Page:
Water is a basic necessity, needed to maintain a healthy body, a clear mind, and a good balance within your tissues. About 60 percent of your body is water, and you must constantly replenish the supply, as it’s used continuously in the processes of life. Many people fail to drink enough of it. The standard recommendation is to drink at least eight 8-ounce glasses a day. I’m not sure you need to force that much down, but do try to drink as much as you can, and more than you think you need. While you’re doing all this drinking, however, make sure you’re not adding new toxins to your body.
I have always recommended drinking high-quality bottled water or, if possible, getting a water-purification system for your home. However, before you spend any money on a filtration system, find out what’s in your water – have your tap water tested for contaminants such as fecal-coliform bacteria, lead, fluoride, chlorine, arsenic and nitrates, as well as parasites, other microorganisms, sulfates, herbicides, and pesticides. (Don’t rely on the free testing offered by companies selling water purifiers – they’re not thorough enough. Instead, use an independent lab – you may find you don’t need a home purifying system). State and local health departments often do free tests for bacterial contamination, but to find out about toxic substances, you’ll need the services of a private testing lab. Testing for a range of common contaminants can cost more than $100, but the investment is certainly worthwhile it if saves you the cost of a purifying system.
Chlorine and lead are two of the most common contaminants in water. Chlorine is a strong oxidizing agent that may increase the risk of heart disease and is linked to certain types of cancer. Water containing more than 10 parts per billion of lead is a health risk, especially for infants, children and pregnant women – and probably for everyone else, as well. Even small amounts may result in organ damage and stunt the nervous system. If you are using tap water for drinking or cooking, I suggest that you get in the habit of flushing your kitchen faucet daily by letting water run for three to five minutes in the morning (or after periods of disuse).
This is only a temporary solution to the problem. It is too expensive for regular use, and you cannot count on its safety. According to an investigation by the Natural Resources Defense Council, bottled water is sometimes tap water in disguise – and even bottled spring water can be contaminated. The New York-based environmental advocacy group tested more than 1,000 bottles of 103 brands of bottled water and found that about one-third violated state standards or microbial impurity guidelines. Some of the brands tested were contaminated with bacteria, while others contained chemical contaminants. The NRDC report noted that FDA rules exempt bottled water from some of the standards and testing that apply to tap water. (Visit the NRDC report to read more about tap water.)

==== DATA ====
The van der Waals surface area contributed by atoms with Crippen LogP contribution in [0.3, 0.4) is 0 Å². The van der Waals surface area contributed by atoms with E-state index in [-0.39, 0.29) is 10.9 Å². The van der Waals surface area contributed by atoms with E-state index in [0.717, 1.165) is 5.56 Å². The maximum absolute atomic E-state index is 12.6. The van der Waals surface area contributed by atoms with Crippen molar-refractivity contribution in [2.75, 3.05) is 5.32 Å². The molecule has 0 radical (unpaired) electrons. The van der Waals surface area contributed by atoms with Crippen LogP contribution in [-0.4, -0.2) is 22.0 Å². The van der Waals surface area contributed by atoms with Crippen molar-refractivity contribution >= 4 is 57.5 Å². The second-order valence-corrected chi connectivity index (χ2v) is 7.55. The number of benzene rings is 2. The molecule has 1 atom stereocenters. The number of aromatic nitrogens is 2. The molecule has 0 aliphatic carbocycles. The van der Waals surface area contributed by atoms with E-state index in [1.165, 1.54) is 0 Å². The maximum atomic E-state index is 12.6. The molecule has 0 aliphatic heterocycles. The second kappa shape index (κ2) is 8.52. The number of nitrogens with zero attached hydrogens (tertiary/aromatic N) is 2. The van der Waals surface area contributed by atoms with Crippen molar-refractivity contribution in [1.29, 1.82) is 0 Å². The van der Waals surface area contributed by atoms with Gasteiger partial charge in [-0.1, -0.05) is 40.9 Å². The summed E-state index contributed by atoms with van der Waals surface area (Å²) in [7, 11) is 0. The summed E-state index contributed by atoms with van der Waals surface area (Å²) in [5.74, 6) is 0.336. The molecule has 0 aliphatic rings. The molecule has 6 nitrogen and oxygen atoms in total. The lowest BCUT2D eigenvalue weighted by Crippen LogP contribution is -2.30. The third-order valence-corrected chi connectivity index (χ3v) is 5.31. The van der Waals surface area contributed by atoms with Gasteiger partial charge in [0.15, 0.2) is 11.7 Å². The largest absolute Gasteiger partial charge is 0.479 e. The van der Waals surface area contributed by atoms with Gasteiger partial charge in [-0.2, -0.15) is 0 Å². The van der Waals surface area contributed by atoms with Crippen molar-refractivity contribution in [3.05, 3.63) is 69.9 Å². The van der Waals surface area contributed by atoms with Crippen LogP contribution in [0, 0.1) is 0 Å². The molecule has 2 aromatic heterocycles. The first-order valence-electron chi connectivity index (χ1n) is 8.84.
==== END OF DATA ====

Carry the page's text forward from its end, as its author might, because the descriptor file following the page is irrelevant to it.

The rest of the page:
You can try drinking bottled distilled water if you like. It’s water that has been turned into steam so its impurities are left behind. The steam is then condensed to make pure water. The process of distillation kills and removes virtually all bacteria, viruses, heavy metals, and other organic and inorganic contaminants. Once distilled, the water is as pure as water can reasonably be. While it’s true that distillation removes minerals as it eliminates various other contaminants from water, I don’t feel this is a problem. We get our minerals from food, not water.
As far as acidity goes, distilled water is close to a neutral pH and has no effect on the body’s acid/base balance. Distilled water is safe to drink, and the kind of water I use myself.
Instead of buying bottled water – distilled or otherwise – you might want to look into a home water purifying system or home distiller, but do not invest in one without doing some homework. The systems vary greatly in quality, efficiency and price. Be skeptical of the claims made by salesmen.
Household Or Tap Water
In some parts of the United States the calcium and magnesium in water precipitate out and stick to the plumbing pipes, water heaters and even tea kettles as “scale.” This can eventually clog pipes and interfere with heat conduction. The minerals that make water “hard” also interfere with the ability of soap to dissolve and lather, so you can end up with soap film on your skin and hair, as well as your clothes and dishes.
The solution is to install a water softener that gets rid of the calcium and magnesium via the exchange of ions with sodium or potassium ions in a bed of small plastic beads or through a chemical matrix called zeolite. I recommend using potassium in the water softener, although it costs about three to four times more than sodium. Potassium is better for your health and better (though still not great) for the environment. However, even if you use potassium, don’t drink water that has been through a water softener. Though softened water is fine for bathing, use distilled water for drinking or cooking.